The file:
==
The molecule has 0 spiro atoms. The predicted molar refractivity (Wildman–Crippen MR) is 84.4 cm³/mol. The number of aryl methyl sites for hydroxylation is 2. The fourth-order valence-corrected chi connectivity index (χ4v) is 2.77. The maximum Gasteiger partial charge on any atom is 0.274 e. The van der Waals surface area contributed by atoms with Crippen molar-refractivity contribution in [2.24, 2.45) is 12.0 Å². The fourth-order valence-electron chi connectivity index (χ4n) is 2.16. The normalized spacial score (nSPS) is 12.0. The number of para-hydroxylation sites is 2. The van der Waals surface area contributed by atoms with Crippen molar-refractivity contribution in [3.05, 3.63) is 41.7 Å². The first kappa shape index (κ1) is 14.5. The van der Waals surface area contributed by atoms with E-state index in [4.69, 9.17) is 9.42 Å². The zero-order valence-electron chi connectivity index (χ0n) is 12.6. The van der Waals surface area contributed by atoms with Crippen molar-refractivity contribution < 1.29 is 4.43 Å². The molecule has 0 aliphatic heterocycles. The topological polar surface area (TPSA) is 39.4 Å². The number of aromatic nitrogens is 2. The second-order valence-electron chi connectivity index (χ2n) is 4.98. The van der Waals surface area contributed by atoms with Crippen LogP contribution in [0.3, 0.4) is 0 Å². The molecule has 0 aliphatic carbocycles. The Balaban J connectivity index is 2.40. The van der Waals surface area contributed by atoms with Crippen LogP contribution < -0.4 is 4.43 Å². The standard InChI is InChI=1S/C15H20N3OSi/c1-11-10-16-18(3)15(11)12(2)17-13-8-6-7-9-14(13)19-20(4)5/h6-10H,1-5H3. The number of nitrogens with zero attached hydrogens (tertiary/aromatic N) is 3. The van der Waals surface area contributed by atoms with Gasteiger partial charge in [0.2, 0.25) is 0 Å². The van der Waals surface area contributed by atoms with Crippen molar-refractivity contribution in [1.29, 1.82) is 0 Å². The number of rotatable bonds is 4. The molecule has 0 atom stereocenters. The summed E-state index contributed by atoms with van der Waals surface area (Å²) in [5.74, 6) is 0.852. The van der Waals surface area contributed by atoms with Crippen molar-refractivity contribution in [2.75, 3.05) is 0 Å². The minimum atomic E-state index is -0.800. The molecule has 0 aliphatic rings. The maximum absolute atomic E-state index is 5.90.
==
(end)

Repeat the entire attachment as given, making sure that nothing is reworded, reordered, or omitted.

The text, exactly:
The molecule has 0 spiro atoms. The predicted molar refractivity (Wildman–Crippen MR) is 84.4 cm³/mol. The number of aryl methyl sites for hydroxylation is 2. The fourth-order valence-corrected chi connectivity index (χ4v) is 2.77. The maximum Gasteiger partial charge on any atom is 0.274 e. The van der Waals surface area contributed by atoms with Crippen molar-refractivity contribution in [2.24, 2.45) is 12.0 Å². The fourth-order valence-electron chi connectivity index (χ4n) is 2.16. The normalized spacial score (nSPS) is 12.0. The number of para-hydroxylation sites is 2. The van der Waals surface area contributed by atoms with Crippen molar-refractivity contribution in [3.05, 3.63) is 41.7 Å². The first kappa shape index (κ1) is 14.5. The van der Waals surface area contributed by atoms with E-state index in [4.69, 9.17) is 9.42 Å². The zero-order valence-electron chi connectivity index (χ0n) is 12.6. The van der Waals surface area contributed by atoms with Crippen molar-refractivity contribution < 1.29 is 4.43 Å². The molecule has 0 aliphatic heterocycles. The topological polar surface area (TPSA) is 39.4 Å². The number of aromatic nitrogens is 2. The second-order valence-electron chi connectivity index (χ2n) is 4.98. The van der Waals surface area contributed by atoms with Crippen LogP contribution in [0.3, 0.4) is 0 Å². The molecule has 0 aliphatic carbocycles. The Balaban J connectivity index is 2.40. The van der Waals surface area contributed by atoms with Crippen LogP contribution < -0.4 is 4.43 Å². The standard InChI is InChI=1S/C15H20N3OSi/c1-11-10-16-18(3)15(11)12(2)17-13-8-6-7-9-14(13)19-20(4)5/h6-10H,1-5H3. The number of nitrogens with zero attached hydrogens (tertiary/aromatic N) is 3. The van der Waals surface area contributed by atoms with Gasteiger partial charge in [0.2, 0.25) is 0 Å². The van der Waals surface area contributed by atoms with Crippen molar-refractivity contribution in [1.29, 1.82) is 0 Å². The number of rotatable bonds is 4. The molecule has 0 atom stereocenters. The summed E-state index contributed by atoms with van der Waals surface area (Å²) in [5.74, 6) is 0.852. The van der Waals surface area contributed by atoms with Crippen molar-refractivity contribution in [2.75, 3.05) is 0 Å². The minimum atomic E-state index is -0.800. The molecule has 0 aliphatic rings. The maximum absolute atomic E-state index is 5.90.